It’s time for one of the stars of the Museum’s collection! One of our most famous specimens, the dodo even features on our logo.
This week’s What’s on the van? comes from Malgosia Nowak-Kemp, Collections Manager in the Museum’s Life Collections.
The Dodo of Mauritius was discovered in the late sixteenth century by Dutch sailors stopping on the island for water and fresh food supplies. Because of its inability to fly, the Dodo was considered a great exotic curiosity and a few of the birds were shipped to Europe, India and Japan. One of them ended up in London, in the Tradescant collection. This collection, widely known as the “Ark”, was assembled in the seventeenth century by gardeners to the royalty and aristocracy, father and son John Tradescant. The stuffed Dodo was displayed to the public and described in the Tradescants’ catalogue as “Dodar, from the island of Mauritius. It is not able to fly, being so big”.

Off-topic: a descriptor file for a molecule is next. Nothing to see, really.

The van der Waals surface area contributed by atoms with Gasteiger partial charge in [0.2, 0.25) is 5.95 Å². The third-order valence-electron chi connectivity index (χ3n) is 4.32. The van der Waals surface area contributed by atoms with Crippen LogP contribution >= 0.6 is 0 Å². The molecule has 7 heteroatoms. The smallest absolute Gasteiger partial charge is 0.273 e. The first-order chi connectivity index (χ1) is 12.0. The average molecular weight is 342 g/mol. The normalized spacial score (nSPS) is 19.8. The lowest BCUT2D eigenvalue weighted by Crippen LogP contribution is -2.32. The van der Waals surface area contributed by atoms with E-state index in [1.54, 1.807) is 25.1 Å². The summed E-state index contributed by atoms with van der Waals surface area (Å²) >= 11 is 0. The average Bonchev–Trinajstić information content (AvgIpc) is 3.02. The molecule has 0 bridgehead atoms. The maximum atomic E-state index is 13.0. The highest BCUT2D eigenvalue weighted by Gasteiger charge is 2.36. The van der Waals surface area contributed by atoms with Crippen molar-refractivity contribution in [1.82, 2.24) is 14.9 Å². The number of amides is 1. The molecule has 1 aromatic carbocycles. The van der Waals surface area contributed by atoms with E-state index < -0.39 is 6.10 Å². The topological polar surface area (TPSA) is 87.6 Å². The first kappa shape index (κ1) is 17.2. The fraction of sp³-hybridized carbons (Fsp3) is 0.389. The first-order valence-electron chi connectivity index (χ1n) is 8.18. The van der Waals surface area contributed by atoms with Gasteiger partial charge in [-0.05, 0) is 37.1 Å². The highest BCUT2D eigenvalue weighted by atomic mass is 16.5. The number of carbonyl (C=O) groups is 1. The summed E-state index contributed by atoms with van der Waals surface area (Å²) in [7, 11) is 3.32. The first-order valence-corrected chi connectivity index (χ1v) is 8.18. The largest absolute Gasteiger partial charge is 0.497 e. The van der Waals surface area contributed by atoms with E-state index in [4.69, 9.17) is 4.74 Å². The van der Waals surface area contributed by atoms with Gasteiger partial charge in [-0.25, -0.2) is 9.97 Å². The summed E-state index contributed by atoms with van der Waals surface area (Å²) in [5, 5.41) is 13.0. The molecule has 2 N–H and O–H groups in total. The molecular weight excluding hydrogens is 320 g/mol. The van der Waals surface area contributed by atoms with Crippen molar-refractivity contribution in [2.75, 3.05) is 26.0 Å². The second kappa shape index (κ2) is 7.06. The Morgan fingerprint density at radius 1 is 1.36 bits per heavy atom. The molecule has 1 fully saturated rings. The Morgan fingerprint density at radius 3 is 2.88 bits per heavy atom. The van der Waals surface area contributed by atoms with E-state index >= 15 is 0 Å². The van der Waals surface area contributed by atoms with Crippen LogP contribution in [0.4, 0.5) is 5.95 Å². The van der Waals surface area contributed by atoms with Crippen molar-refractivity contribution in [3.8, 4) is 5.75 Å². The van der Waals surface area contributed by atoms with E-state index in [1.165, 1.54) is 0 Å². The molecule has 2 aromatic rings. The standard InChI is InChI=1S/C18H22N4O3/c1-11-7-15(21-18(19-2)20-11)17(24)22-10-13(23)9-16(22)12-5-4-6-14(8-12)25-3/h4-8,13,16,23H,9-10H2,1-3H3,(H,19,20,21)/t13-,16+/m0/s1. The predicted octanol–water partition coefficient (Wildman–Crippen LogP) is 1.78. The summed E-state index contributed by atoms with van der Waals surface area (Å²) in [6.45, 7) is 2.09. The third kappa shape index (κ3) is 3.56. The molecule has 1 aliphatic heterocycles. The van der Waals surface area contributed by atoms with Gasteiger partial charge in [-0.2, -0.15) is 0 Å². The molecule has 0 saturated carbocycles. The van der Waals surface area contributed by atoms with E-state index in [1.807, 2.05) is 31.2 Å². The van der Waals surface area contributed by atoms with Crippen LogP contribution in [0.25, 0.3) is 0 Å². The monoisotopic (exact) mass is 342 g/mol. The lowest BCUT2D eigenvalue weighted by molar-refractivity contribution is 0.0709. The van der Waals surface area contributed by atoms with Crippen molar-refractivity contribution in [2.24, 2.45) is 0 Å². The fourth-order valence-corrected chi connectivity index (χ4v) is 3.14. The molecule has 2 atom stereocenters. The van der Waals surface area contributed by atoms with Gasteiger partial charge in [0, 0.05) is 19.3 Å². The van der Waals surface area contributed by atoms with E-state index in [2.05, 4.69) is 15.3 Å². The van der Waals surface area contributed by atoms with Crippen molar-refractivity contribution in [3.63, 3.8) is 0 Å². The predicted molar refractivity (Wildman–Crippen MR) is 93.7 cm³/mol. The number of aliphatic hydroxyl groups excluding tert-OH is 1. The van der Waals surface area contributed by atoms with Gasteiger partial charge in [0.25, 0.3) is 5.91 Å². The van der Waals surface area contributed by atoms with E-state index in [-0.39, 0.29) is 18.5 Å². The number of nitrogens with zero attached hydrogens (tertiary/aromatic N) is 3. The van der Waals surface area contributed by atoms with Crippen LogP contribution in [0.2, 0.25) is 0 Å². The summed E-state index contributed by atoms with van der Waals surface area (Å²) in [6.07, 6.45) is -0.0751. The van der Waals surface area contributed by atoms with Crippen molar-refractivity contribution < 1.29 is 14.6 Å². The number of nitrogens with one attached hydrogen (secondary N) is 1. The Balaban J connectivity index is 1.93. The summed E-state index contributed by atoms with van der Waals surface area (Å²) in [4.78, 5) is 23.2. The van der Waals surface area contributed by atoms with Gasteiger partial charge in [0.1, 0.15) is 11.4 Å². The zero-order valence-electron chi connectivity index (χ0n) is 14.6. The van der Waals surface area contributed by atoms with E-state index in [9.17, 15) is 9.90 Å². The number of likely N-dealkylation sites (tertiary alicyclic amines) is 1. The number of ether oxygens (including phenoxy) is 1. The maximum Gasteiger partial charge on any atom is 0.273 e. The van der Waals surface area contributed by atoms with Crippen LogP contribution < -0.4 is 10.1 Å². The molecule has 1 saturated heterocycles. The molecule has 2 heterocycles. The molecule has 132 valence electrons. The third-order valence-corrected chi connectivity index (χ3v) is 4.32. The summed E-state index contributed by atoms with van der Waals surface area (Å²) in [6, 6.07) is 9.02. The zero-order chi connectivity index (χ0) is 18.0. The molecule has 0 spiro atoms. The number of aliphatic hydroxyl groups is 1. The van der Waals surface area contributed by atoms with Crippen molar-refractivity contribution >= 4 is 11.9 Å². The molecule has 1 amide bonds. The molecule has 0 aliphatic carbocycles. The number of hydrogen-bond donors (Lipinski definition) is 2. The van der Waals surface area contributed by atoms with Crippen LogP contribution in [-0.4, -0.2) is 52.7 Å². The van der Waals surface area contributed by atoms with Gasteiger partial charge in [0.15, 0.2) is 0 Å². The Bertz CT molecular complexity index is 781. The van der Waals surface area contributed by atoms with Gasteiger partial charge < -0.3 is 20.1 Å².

After the death of the Tradescants, the “Ark” was presented by its new owner, Elias Ashmole, to the University of Oxford, and in 1683 placed in the newly built Ashmolean Museum. Over the years, the specimens suffered from damage inflicted by insect pests and too frequent handling by visitors, and by 1756 only the Dodo’s head and one of its feet remained.
In 1848 it was firmly established that the Dodo was a member of the pigeon order: Columbiformes. In 2002, with application of DNA analysis, the Oxford Dodo yielded even more information about its origin. We now know that several million years ago its ancestors arrived in Mauritius from the Nicobar Islands, off India. Finding no natural enemies in their new habitat, and no competition for food, the lineage evolved in size and gradually lost its ability to fly. But in the end its size was not enough protection to stop humans, and animals introduced by them, like pigs, rats and monkeys, from causing the Dodo’s extinction.
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